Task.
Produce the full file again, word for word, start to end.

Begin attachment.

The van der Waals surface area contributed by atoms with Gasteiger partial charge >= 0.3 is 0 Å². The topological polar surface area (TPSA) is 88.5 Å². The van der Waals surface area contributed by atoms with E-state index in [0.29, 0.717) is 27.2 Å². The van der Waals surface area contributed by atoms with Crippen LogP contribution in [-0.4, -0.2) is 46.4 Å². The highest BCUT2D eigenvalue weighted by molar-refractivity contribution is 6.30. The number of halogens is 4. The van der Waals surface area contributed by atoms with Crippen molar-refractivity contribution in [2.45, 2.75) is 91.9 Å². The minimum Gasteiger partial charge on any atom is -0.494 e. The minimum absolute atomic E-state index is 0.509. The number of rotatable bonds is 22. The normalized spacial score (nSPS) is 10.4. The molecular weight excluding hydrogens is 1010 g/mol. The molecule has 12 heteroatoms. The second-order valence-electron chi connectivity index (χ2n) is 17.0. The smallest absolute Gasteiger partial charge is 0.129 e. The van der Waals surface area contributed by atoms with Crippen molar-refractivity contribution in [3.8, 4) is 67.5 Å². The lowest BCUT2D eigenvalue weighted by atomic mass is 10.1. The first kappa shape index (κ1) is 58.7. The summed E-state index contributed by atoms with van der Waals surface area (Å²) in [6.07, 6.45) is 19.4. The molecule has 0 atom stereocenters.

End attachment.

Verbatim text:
The van der Waals surface area contributed by atoms with Gasteiger partial charge >= 0.3 is 0 Å². The topological polar surface area (TPSA) is 88.5 Å². The van der Waals surface area contributed by atoms with E-state index in [0.29, 0.717) is 27.2 Å². The van der Waals surface area contributed by atoms with Crippen LogP contribution in [-0.4, -0.2) is 46.4 Å². The highest BCUT2D eigenvalue weighted by molar-refractivity contribution is 6.30. The number of halogens is 4. The van der Waals surface area contributed by atoms with Crippen molar-refractivity contribution in [2.45, 2.75) is 91.9 Å². The minimum Gasteiger partial charge on any atom is -0.494 e. The minimum absolute atomic E-state index is 0.509. The number of rotatable bonds is 22. The normalized spacial score (nSPS) is 10.4. The molecular weight excluding hydrogens is 1010 g/mol. The molecule has 12 heteroatoms. The second-order valence-electron chi connectivity index (χ2n) is 17.0. The smallest absolute Gasteiger partial charge is 0.129 e. The van der Waals surface area contributed by atoms with Crippen molar-refractivity contribution in [3.8, 4) is 67.5 Å². The lowest BCUT2D eigenvalue weighted by atomic mass is 10.1. The first kappa shape index (κ1) is 58.7. The summed E-state index contributed by atoms with van der Waals surface area (Å²) in [6.07, 6.45) is 19.4. The molecule has 0 atom stereocenters.